Israeli Youth Movements Draw Mostly the Well-off

High membership fees reaching NIS 1500 listed as reasons youth groups appeal to middle-high classes.

About half the teenagers in Israel's youth movements hail from wealthy families, a third belong to the middle classes and some 20 percent come from lower socio-economic backgrounds, a new Education Ministry survey has found.

The survey's findings were discussed by education professionals last week during Youth Movement Week, which was intended to bolster the movements' public stature and encourage more youths to join them.

An official in the Scouts (Tzofim), Israel's largest youth movement, says the movements act mostly among youngsters from the middle-high classes and appeal mainly to them.

"We must think of ways to reach new communities, mainly from the periphery," he says.

Another official says high annual membership fees - reaching NIS 1,500 in the Scouts - can be a deterrent. "Many parents think twice before spending such a sum," he says.

The survey is based on a membership census conducted in 2006 in 16 youth movements, during which reports were garnered from some 22,000 youth movement group leaders, and about 160 movement meeting places were visited.

In 2006 the youth movements consisted of some 176,000 youths, 52 percent of whom came from upper-middle class families, 29 percent from the middle class and 19 percent from lower-income families.

"The youth movements are aware of the need to reach new communities and increase their members," a source in the Scouts says. "Volunteers for a year's service (a program deferring the volunteers' enlistment to the IDF) who come to a peripheral community or a poor neighborhood are not alert enough to the different needs for activity or tribe structure. Instead of insisting on the familiar format of going on trips, for example, perhaps we must have more parties and activities focusing on issues the movements' members themselves ask for," he says.

"By the time you learn the community's real needs the year ends, and the next volunteer is not necessarily committed to the same things," he says.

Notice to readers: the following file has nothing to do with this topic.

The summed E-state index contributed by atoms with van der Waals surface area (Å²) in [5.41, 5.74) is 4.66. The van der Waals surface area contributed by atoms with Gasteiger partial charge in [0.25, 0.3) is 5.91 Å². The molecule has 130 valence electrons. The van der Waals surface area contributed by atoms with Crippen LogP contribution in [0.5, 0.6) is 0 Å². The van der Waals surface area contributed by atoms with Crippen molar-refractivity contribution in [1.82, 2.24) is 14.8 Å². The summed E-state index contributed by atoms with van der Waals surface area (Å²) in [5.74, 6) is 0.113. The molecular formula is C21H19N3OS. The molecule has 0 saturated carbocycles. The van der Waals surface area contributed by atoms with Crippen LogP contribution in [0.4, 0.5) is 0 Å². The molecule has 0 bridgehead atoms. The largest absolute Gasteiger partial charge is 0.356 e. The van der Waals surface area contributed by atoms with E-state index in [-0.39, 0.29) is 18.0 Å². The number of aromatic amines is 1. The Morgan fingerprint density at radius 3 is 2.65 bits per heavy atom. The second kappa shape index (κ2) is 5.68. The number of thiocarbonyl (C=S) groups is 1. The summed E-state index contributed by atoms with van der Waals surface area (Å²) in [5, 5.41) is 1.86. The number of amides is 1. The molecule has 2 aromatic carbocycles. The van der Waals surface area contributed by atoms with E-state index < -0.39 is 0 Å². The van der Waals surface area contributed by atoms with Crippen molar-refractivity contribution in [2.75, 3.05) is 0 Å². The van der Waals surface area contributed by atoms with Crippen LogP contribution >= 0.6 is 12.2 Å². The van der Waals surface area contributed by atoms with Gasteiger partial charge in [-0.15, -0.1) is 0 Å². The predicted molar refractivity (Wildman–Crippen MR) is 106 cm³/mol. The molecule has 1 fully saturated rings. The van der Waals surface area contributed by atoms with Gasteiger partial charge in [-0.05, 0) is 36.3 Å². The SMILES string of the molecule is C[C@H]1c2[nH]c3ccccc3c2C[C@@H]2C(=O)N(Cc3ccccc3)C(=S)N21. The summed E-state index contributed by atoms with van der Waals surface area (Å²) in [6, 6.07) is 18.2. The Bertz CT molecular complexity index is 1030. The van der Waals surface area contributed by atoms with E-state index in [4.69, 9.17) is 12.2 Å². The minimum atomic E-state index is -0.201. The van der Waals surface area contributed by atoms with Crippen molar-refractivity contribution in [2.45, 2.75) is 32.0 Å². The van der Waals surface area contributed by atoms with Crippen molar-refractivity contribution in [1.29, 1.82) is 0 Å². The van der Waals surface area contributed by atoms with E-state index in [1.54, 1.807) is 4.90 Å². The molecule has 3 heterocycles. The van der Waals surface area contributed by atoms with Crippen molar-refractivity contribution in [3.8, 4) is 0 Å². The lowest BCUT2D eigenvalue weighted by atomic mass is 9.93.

Another official says that parents who have difficulty paying NIS 1,500 a year - for insurance and two annual trips - can receive a reduction of up to 75 percent.

The Education Ministry's budget for youth movements is estimated at about NIS 65 million this year. "Since the membership fees are high, parents in the lower income classes are reluctant to send their children to youth movements. In some cases they prefer private tutoring, but mostly the children will just hang out in the neighborhood," he says.

Hanoar Haoved Vehalomed (The Working and Studying Youth), the second largest youth movement, charges an average of NIS 450 a year, while Bnei Akiva, the third largest, charges some NIS 290 and Hashomer Hatzair (The Youth Guard) some NIS 350. In these movements, however, additional sums are charged for trips and special activities.

Most teenagers (70-73 percent) said the three main reasons they joined a youth movement were the importance of the movement's values, following a friend or friends who joined and "fun activities." The reasons for dropping out are mainly boredom and lack of time (58 percent).

Most teenagers who join youth movements - some 83 percent - are city or small town residents. The rest come from kibbutzim, moshavim or other rural communities.

In large or medium-sized cities, 26 percent of the teenagers are youth movement cadets, in villages and moshavim about 50 percent and in kibbutzim 56 percent. Some 63 percent of the cadets and group leaders are women.

In Tel Aviv 26-30 percent of teenagers join a youth movement, while in smaller local authorities such as Ramat Efal, Gan Raveh and Binyamina 71-85 percent of teenagers join. Very few teenagers in Arab communities and many of the peripheral towns join youth movements.